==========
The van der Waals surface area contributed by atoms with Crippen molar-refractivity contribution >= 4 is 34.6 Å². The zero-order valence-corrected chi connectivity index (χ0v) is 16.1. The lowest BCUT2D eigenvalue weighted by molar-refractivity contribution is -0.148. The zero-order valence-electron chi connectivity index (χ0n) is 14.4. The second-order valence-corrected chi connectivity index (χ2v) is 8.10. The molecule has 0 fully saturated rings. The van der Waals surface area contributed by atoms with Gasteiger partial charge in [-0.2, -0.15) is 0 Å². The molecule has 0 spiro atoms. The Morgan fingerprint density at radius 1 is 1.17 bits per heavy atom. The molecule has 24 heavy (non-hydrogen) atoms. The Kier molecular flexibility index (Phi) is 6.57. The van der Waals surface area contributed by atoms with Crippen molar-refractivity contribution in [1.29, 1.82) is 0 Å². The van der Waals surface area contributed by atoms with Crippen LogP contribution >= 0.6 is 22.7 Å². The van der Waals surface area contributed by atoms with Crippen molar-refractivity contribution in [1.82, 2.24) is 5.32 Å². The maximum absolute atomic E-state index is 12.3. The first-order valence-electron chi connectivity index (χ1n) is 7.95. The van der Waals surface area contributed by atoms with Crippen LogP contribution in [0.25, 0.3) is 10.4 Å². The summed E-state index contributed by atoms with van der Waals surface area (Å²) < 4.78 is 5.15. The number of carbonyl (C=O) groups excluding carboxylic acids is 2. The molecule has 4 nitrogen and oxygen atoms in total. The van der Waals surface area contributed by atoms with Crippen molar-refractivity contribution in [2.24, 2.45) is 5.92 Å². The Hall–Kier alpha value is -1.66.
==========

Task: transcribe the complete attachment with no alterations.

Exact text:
The van der Waals surface area contributed by atoms with Crippen molar-refractivity contribution >= 4 is 34.6 Å². The zero-order valence-corrected chi connectivity index (χ0v) is 16.1. The lowest BCUT2D eigenvalue weighted by molar-refractivity contribution is -0.148. The zero-order valence-electron chi connectivity index (χ0n) is 14.4. The second-order valence-corrected chi connectivity index (χ2v) is 8.10. The molecule has 0 fully saturated rings. The van der Waals surface area contributed by atoms with Gasteiger partial charge in [-0.2, -0.15) is 0 Å². The molecule has 0 spiro atoms. The Morgan fingerprint density at radius 1 is 1.17 bits per heavy atom. The molecule has 24 heavy (non-hydrogen) atoms. The Kier molecular flexibility index (Phi) is 6.57. The van der Waals surface area contributed by atoms with Crippen molar-refractivity contribution in [1.29, 1.82) is 0 Å². The van der Waals surface area contributed by atoms with Crippen LogP contribution >= 0.6 is 22.7 Å². The van der Waals surface area contributed by atoms with Crippen molar-refractivity contribution in [1.82, 2.24) is 5.32 Å². The maximum absolute atomic E-state index is 12.3. The first-order valence-electron chi connectivity index (χ1n) is 7.95. The van der Waals surface area contributed by atoms with Crippen LogP contribution in [0.25, 0.3) is 10.4 Å². The summed E-state index contributed by atoms with van der Waals surface area (Å²) < 4.78 is 5.15. The number of carbonyl (C=O) groups excluding carboxylic acids is 2. The molecule has 4 nitrogen and oxygen atoms in total. The van der Waals surface area contributed by atoms with Crippen molar-refractivity contribution in [2.24, 2.45) is 5.92 Å². The Hall–Kier alpha value is -1.66.